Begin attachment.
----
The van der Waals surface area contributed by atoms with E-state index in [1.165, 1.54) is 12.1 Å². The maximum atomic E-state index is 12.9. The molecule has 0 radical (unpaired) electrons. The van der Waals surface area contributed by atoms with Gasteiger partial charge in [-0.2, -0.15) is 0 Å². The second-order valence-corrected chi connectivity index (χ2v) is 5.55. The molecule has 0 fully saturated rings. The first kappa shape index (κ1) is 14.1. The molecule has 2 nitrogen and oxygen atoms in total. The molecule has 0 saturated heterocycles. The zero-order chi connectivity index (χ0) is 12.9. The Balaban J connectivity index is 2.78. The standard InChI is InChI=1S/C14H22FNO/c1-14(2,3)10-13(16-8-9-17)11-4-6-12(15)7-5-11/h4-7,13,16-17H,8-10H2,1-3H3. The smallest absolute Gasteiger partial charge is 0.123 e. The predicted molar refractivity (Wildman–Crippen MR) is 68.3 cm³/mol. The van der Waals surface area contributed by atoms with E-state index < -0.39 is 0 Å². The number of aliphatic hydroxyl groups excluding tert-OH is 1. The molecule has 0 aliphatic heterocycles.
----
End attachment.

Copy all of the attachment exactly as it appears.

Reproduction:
The van der Waals surface area contributed by atoms with E-state index in [1.165, 1.54) is 12.1 Å². The maximum atomic E-state index is 12.9. The molecule has 0 radical (unpaired) electrons. The van der Waals surface area contributed by atoms with Gasteiger partial charge in [-0.2, -0.15) is 0 Å². The second-order valence-corrected chi connectivity index (χ2v) is 5.55. The molecule has 0 fully saturated rings. The first kappa shape index (κ1) is 14.1. The molecule has 2 nitrogen and oxygen atoms in total. The molecule has 0 saturated heterocycles. The zero-order chi connectivity index (χ0) is 12.9. The Balaban J connectivity index is 2.78. The standard InChI is InChI=1S/C14H22FNO/c1-14(2,3)10-13(16-8-9-17)11-4-6-12(15)7-5-11/h4-7,13,16-17H,8-10H2,1-3H3. The smallest absolute Gasteiger partial charge is 0.123 e. The predicted molar refractivity (Wildman–Crippen MR) is 68.3 cm³/mol. The van der Waals surface area contributed by atoms with E-state index < -0.39 is 0 Å². The number of aliphatic hydroxyl groups excluding tert-OH is 1. The molecule has 0 aliphatic heterocycles.